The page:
Faculty Member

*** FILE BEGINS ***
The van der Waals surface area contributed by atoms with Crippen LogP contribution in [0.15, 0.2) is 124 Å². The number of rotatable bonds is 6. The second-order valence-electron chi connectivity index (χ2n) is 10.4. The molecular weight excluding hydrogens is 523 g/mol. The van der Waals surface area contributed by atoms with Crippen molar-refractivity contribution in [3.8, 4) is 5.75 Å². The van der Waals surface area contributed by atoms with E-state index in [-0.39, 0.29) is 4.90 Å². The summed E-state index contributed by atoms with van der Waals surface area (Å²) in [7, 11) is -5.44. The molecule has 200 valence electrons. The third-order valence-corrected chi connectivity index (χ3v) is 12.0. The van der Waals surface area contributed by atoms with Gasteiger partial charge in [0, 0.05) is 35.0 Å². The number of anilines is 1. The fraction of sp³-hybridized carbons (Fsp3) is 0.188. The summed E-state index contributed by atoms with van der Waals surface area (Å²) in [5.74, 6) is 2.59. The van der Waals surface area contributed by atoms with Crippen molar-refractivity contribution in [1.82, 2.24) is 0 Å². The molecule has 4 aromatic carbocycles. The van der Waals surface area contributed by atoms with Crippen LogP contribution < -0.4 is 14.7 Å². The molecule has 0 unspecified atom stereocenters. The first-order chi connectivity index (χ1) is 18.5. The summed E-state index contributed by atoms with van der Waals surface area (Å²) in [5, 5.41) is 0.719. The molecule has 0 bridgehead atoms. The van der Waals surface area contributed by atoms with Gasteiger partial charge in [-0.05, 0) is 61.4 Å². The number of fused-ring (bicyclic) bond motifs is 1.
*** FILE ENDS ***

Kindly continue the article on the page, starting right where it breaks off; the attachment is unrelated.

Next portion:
Recent research has considered the role of racial/ethnic residential segregation as it relates to health and health care outcomes in the United States. In this article, I employ key theories of segregation and urban inequality to explain the spatial distribution of health-related organizations. Using data from the 2010 County Business Patterns and the U.S. Census in a series of spatial regression models, I examine the distribution of a variety of health-related organizations across the United States. I find that the concentration and clustering of racial/ethnic minorities (blacks and, to a lesser extent, Latinos and Asians) in urban neighborhoods is inversely associated with the number of health-related organizations, including food resources, physical fitness facilities, health care resources, civic associations, and social service organizations. The spatial distribution of health-related organizations could help to explain broader links between racial/ethnic minority segregation and health.